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I'm looking for a light-weight and simple servlet container for rapid development. For example I want to write Java code without recompiling every time to see the changes in the browser. And I don't care for the servlet to be able to handle thousands of concurrent requests since I only need to install it on my local Windows machine and I will be the only one accessing it.

I'd like this sort of thing for development, so that I can upload my war to my "live" servlet container that has a more mature servlet container (Tomcat etc).

Does anything like this exist?

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3 Answers 3

up vote 10 down vote accepted

Jetty with the Jetty Maven plugin will be your guiding light.

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Thanks I'll try it. Can you tell me a bit more about the compilation part? Can you just change a .java file and it automatically compiles it? Or how does it work? –  Luca Matteis Mar 3 '11 at 21:30
    
With the jetty maven plugin, you can configure it to scan your source directories for changes to your files. It will then pick up the change, compile it, and hot swap it into your app, or whatever you configure it to do. –  Jeremy Heiler Mar 4 '11 at 0:26
    
I've configured the plugin but it doesn't seem to auto deploy when I make changes to .java files. It works find for jsps/static stuff but not for my Java files. How come? –  Luca Matteis Mar 6 '11 at 20:02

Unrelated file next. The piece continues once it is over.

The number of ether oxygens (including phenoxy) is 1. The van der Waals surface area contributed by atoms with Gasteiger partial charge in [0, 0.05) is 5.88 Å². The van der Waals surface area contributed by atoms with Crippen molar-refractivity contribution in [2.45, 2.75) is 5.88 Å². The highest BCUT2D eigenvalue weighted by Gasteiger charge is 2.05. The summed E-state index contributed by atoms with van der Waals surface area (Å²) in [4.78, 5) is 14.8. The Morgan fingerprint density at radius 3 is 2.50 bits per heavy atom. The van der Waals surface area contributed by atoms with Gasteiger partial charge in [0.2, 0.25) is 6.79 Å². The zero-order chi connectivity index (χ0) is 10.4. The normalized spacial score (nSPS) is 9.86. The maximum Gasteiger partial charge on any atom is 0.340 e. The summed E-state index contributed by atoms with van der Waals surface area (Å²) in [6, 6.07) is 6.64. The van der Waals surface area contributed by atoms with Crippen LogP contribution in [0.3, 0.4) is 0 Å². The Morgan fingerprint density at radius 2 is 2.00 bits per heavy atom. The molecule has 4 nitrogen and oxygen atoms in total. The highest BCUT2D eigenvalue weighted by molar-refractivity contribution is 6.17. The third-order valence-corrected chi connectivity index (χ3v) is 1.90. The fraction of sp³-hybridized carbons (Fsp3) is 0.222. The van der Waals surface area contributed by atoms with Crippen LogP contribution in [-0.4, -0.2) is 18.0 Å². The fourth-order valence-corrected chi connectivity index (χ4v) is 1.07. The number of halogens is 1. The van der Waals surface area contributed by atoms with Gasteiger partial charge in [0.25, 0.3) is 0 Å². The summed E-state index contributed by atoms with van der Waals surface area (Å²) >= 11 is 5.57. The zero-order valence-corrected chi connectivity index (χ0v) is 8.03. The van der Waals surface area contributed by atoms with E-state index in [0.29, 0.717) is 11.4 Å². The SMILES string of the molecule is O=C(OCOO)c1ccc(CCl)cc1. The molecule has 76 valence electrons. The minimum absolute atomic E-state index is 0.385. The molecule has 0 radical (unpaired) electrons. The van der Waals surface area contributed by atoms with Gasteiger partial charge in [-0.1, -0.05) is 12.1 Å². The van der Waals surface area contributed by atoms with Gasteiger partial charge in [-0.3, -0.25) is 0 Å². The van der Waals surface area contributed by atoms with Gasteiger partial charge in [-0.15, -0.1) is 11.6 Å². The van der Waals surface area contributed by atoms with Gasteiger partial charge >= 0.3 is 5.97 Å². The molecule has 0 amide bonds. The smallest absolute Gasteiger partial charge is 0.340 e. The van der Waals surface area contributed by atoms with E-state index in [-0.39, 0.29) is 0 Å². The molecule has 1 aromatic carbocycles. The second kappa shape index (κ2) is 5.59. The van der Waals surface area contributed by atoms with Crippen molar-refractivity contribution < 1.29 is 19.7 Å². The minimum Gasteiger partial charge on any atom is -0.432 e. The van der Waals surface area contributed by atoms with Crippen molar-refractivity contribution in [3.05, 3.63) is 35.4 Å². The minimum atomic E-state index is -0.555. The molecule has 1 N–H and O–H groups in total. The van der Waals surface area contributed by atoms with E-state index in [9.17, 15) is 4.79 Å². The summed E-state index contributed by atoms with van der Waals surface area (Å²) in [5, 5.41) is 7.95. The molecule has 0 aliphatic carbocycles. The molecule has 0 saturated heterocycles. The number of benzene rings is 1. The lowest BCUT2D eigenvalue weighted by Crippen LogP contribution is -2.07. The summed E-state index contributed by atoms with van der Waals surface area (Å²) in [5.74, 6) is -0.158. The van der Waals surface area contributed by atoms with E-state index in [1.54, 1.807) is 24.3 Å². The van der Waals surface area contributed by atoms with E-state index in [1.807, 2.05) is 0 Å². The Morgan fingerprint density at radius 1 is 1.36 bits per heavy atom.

I can't really help you with out seeing what you've done... (The jetty plugin page has a note about manual vs automatic reloading...did you read that?) –  Jeremy Heiler Mar 6 '11 at 22:30

The most lightweight servlet container that I'm aware of is Jetty. I'm not aware of any servlet container that provides automatic reloading of classes, but you can achieve this using the JRebel IDE plugin. JRebel is not free, but it's cheap, and well worth the money.

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Yes, this is possible as you describe with Eclipse and WTP. Eclipse will rebuild your code and redeploy it to (eg) tomcat or jetty on every save. It is also possible with the maven-jetty-plugin, if you happen to be using maven.

But the overhead of shutting down the server and bringing it back up is very slight (>1s) if you use Jetty. If you are happy to do this then you have many more options available to you, like custom build scripts, maven-cargo-plugin, etc

I have recently switched away from trying to keep one long-running tomcat, to spinning up and killing dozens of instances of Jetty, and it's working fine.

Edit: Beware, though, Jetty and Tomcat have different behaviour sometimes. For example the the serving of static files via the default servlet.

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